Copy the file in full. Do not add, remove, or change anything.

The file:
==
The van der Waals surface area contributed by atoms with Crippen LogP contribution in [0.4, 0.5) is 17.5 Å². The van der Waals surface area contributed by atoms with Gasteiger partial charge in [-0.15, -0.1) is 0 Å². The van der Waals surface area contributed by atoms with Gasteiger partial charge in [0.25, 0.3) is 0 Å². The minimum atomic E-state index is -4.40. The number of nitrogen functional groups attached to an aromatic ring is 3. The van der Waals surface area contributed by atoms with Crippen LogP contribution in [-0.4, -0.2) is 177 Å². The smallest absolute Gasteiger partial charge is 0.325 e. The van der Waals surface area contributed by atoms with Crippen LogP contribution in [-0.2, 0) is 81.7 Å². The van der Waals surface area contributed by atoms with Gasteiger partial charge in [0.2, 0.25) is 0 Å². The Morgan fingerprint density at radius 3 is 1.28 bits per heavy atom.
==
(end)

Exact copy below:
The van der Waals surface area contributed by atoms with Crippen LogP contribution in [0.4, 0.5) is 17.5 Å². The van der Waals surface area contributed by atoms with Gasteiger partial charge in [-0.15, -0.1) is 0 Å². The van der Waals surface area contributed by atoms with Gasteiger partial charge in [0.25, 0.3) is 0 Å². The minimum atomic E-state index is -4.40. The number of nitrogen functional groups attached to an aromatic ring is 3. The van der Waals surface area contributed by atoms with Crippen LogP contribution in [-0.4, -0.2) is 177 Å². The smallest absolute Gasteiger partial charge is 0.325 e. The van der Waals surface area contributed by atoms with Crippen LogP contribution in [-0.2, 0) is 81.7 Å². The van der Waals surface area contributed by atoms with Gasteiger partial charge in [0.2, 0.25) is 0 Å². The Morgan fingerprint density at radius 3 is 1.28 bits per heavy atom.